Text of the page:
A turbo cartridge
for Commodore 64
It was similar to Action Replay Mk VI, the leading cool turbo cartridge of the day, but it was very much different.
It was developed in 1987 by Riska B.V. Home & Personal Computers. (Somewhere in Europe - Netherlands?)
What makes it interesting? First, when you turn on the machine, you will be greeted by GUI. That's right - a desktop with a menu bar on the top, and a pointer controlled either with an Amiga mouse or a joystick.
The GUI takes a lot of look and feel from AmigaOS 1.x - don't expect anything too fancy =)
The GUI has following tools:
- Quick exit to BASIC, either to extended basic or through "FINAL KILL" option that attempts to mimic C64 without a cart ("Warning! You are now leaving THE FINAL CARTRIDGE III [SO WHAT?] [CANCEL]"). You can also leave to extended BASIC by keeping RUN/STOP pressed when powering up.
- Text editor ("Notepad"). The only problem is that it saves and loads text in .prg format with some weird header, I guess.
- Preferences for desktop and BASIC (never bothered with these because they aren't saved anywhere...)
- Disk and Tape utilities boxes. The Disk box is pretty cool. It has the Fast Format option - formats disks as fast as AR6, I guess. Also, the directory lists (can open dirs from 3 floppies simultaneously!) allow you to rearrange files on disk and also add lines to directory listing to separate files. It has one feature that normal DOS doesn't have at all - Change Diskname.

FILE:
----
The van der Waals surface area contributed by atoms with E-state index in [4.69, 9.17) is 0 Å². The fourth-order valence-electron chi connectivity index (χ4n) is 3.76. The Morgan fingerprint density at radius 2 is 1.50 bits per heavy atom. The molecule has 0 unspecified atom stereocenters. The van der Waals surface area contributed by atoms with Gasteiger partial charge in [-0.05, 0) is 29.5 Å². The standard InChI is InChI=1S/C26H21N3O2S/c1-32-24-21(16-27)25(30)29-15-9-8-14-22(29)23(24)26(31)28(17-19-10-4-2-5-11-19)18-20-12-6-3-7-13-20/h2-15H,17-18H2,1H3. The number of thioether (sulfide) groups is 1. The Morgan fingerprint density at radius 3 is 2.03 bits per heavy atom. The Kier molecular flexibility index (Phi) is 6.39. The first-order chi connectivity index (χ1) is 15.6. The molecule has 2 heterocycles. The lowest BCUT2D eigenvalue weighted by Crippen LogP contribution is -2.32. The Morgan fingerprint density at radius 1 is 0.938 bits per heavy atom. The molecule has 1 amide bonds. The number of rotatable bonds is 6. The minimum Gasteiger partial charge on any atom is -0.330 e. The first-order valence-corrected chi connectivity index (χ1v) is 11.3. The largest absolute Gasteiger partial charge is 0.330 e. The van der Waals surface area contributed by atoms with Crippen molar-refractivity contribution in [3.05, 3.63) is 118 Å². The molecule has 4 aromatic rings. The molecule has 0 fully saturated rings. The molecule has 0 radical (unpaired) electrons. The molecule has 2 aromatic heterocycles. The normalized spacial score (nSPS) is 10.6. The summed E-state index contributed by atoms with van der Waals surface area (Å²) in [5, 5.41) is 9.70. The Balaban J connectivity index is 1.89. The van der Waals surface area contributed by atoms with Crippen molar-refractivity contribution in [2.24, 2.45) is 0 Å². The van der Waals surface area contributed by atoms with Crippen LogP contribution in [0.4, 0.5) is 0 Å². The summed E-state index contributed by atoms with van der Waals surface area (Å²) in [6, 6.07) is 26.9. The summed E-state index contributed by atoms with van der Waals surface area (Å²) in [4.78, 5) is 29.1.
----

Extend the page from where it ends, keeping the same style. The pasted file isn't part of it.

- Alarm clock. (Not a Pure Alarm killer, I'm afraid...)
It ain't GEOS, but it's cool when it does that fast format =)
The GUI also had ability to load different tools to it from disk (DLink from Project menu). Regrettably, nothing was released, but some people have written tools for TFCIII desktop later on.
The extended BASIC is pretty nice. Of course, the only real things to remeber are DSAVE/DLOAD - 15x turboed save and load for disk, and no need to say ,8,1 either! - and DOS" that lets you give disk commands. Function keys help: F1 = LIST, F3 = RUN, F5 = DLOAD, F7 = DOS"$ (disk catalogue). Holding down ctrl slows down listing, arrows can scroll BASIC listing up and down (very neat!)
And then the Freezer! By using the Freeze button, you can freeze the program execution and mess with stuff. The coolest thing is that you can make a screenshot and dump it to the printer! You can also save program execution state to disk. (Also known as "warezing/backing up single-load games" =) The freezer also has "sprite killer" (make the machine ignore sprite-sprite or sprite-background collisions - modern games didn't care of these checks, they had more sophisticated death calculation methods). It also had joystick swap and autofire things - these worked if they worked.
The cart also had a pretty good machine language monitor and disassembler. It had many different memory display methods; direct character show, disassembly, and coolest of all, sprite and character edit modes! if the games stored different sprites unobscured or uncompressed, this thing was a joy to edit stuff with...
The only real lack was the lack of disk duplication feature - but otherwise, it was just as nice as other turbo cartridges, even better at times.
The manual was pretty Hoono Soomi (that is, the translation was not done by someone with passionate enough knowledge of Finnish). I particularly liked the part that could have been translated back to English as "I hope you will not have mercy for us".
And yes, it suffers from the same problems as Last Ninja and Final Fantasy series =)